While I prefer a quick-witted satyr or a beloved comedy, I have to compare 2020 to a theatrical tragedy, where all of us have played a part in one way or another. This year definitely has been filled with losses—both physical and mental. Our world has shifted to accommodate the pandemic, but just like many other tragedies we have experienced in our history, we will overcome. Thank goodness for all the amazing nonprofits that have brightened our world then and now.

The Role of Resiliency

September 11, 2001, was an undefinable tragedy branded as the single deadliest terrorist attack in history. It also was deemed the deadliest day ever for US firefighters because the Fire Department of New York (FDNY) fatalities accounted for more than one-third of the approximately 1,000 emergency personnel deaths. And while 2,977 individuals were killed at the World Trade Center, the nation rallied.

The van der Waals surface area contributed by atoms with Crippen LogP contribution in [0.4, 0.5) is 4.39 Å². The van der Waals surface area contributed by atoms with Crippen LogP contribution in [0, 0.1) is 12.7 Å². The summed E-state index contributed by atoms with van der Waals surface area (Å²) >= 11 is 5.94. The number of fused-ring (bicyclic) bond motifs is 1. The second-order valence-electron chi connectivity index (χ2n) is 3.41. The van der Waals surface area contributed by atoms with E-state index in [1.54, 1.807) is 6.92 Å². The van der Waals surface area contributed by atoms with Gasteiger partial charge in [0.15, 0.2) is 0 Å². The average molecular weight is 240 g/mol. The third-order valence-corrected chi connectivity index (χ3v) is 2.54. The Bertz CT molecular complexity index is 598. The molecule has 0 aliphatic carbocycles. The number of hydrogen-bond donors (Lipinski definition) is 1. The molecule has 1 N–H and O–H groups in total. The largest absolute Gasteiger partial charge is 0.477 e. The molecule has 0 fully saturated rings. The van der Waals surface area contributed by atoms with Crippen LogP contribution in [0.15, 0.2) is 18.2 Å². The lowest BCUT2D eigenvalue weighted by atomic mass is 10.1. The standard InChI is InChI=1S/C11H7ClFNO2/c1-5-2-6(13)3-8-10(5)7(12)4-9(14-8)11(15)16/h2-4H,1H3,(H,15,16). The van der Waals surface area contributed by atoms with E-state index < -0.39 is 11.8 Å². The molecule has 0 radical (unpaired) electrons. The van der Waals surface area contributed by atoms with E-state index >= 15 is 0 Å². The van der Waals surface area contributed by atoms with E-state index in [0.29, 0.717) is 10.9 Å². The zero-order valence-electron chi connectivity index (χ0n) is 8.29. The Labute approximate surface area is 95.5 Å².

The FDNY Foundation (www.fdnyfoundation.org), while not solely a 9/11 charity, directly supports the men and women of the FDNY. Since 9/11, an additional 200 men and women have lost their lives from illnesses related to their work in the rescue andrecovery efforts during and following the terrorist attack. The foundation continues to serve as a lifeline for this extended firefighting family.

The Act of Overcoming

To date, more Americans have died from the coronavirus than did in any battle throughout our many major military conflicts. As the death toll continues to rise, those who have fought for our country need more support than ever. The virus impacts people of all demographics, but for military veterans it gets personal: This high-risk population fights financial instability along with the loss of purpose—two of the leading factors of suicide impacting veterans with barriers to employment.